Friday, February 18, 2022

18 February 2022

Dear OSU Colleagues,

I am writing to inform you that the university will identify, acquire, and implement a single, university-wide approach and tool for facilitating improved communications and engagement with students once they enroll. This approach and accompanying software—called a customer relationship management (CRM) program—provides a central point of contact and engagement that facilitates creating and distributing general and focused communications and managing personal interactions with students. Such a system is commonly used across higher education and at OSU.

However, at OSU, because we’ve lacked an agreed upon and coordinated university-wide approach, individual units have filled the void by building or acquiring their own tools. While units have done so with the best of intentions and the needs of students firmly in mind, the result is the use of over 90 separate instances of CRM software. This is costly, complicated to maintain, facilitates poorer student support than offered by many of our peers, and delivers a confusing and often frustrating student experience. Among the challenges:

  • Transitions of students through their experience at OSU—from applicant, to matriculant, to undergraduate in different programs and degree paths, and from undergraduate to graduate (for those who go on to graduate study)—is disjointed and reflects poorly on the university’s organizational capacity and concern for student care.
  • Students may miss critical information when receiving communications from multiple, narrowly focused CRM systems.
  • Messaging to students originating from different sources can be redundant and sometimes contradictory. The volume of overlapping messages to students is very high. Redundant and high-volume messaging means that students are more likely to ignore communications.
  • Integration with other university-wide systems can be non-existent or inconsistent across software installations, leading to communication channels that are independent and not visible to others who don’t have access to—or even knowledge of—those systems.
  • We lack a single repository of interactions that can be used to avoid duplication and contribute information critical to supporting OSU’s retention and academic progress goals. Frequently, we do not know whether messages are getting through to their intended recipients.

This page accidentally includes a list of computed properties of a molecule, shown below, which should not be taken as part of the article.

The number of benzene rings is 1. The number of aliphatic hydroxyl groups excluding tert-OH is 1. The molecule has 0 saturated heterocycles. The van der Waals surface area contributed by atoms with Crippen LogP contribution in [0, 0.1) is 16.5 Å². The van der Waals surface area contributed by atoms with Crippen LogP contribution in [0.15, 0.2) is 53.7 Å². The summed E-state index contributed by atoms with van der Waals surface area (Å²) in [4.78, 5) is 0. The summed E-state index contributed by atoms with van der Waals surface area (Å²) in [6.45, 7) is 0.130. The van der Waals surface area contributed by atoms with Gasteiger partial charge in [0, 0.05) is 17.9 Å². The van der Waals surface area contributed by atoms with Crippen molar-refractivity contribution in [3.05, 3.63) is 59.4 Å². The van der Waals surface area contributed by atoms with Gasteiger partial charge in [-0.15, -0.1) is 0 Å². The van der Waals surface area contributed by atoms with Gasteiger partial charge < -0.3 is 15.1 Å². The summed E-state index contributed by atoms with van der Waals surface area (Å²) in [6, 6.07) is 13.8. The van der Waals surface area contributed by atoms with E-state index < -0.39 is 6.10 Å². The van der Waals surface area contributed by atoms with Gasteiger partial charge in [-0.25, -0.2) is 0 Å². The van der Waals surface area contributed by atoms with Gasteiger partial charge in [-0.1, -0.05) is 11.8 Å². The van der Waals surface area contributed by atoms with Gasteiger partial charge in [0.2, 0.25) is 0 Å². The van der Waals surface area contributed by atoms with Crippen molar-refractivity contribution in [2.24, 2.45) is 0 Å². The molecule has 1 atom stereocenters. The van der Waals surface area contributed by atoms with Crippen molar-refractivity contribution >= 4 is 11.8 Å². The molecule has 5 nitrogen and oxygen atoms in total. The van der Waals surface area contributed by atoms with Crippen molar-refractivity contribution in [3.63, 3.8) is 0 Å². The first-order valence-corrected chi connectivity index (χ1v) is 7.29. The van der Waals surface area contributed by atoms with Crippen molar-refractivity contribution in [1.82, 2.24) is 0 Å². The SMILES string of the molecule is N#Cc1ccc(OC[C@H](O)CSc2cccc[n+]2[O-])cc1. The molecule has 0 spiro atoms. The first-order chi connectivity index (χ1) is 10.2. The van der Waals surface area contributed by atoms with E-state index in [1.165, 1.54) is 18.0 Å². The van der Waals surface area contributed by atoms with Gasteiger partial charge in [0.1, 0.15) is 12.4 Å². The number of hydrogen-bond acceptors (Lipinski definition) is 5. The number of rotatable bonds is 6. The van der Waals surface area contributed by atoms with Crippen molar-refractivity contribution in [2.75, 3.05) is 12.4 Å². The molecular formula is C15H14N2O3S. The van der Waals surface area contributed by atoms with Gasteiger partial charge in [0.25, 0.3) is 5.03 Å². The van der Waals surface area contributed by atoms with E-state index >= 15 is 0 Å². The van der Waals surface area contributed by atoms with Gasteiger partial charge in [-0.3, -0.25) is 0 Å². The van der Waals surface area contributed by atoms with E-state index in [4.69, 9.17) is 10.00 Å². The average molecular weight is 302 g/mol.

• Rapid, ad-hoc communications are difficult to coordinate and execute, a serious problem in times of emergency or when timelines for requested responses are short.

The decision to adopt a unified system and approach follows several years of review and discussing options. Certainly, a concern in moving in this direction is the near-term disruption it will cause for units using their own systems and tools. Although I understand and appreciate that concern, the benefits of a unified system are significant. The capacity to reach students with one university voice when necessary, and with focused, customized messages tailored to the mission and services of individual units and programs is essential for ensuring every OSU student has maximum opportunity to achieve their educational goals. One aligned system also will be simpler and less costly to maintain and provides information that facilitates delivering high quality academic and other support.

Three committees have been charged to advance this effort. The Undergraduate Student Success Committee (USSC) with expanded membership is refining planned uses for the CRM. A technical team will assemble requirements for the system and evaluate vendors and a steering committee to provide overall leadership and coordination. A steering committee will recommend a software solution by the end of this academic year so that acquisition and implementation may begin this summer and proceed over the course of next academic year. You can learn more about this project here.

If you have questions about this project, please contact me or Vice Provost for Academic Affairs and Senior Vice Provost, Alix Gitelman.

Sincerely,

Edward Feser
Provost and Executive Vice President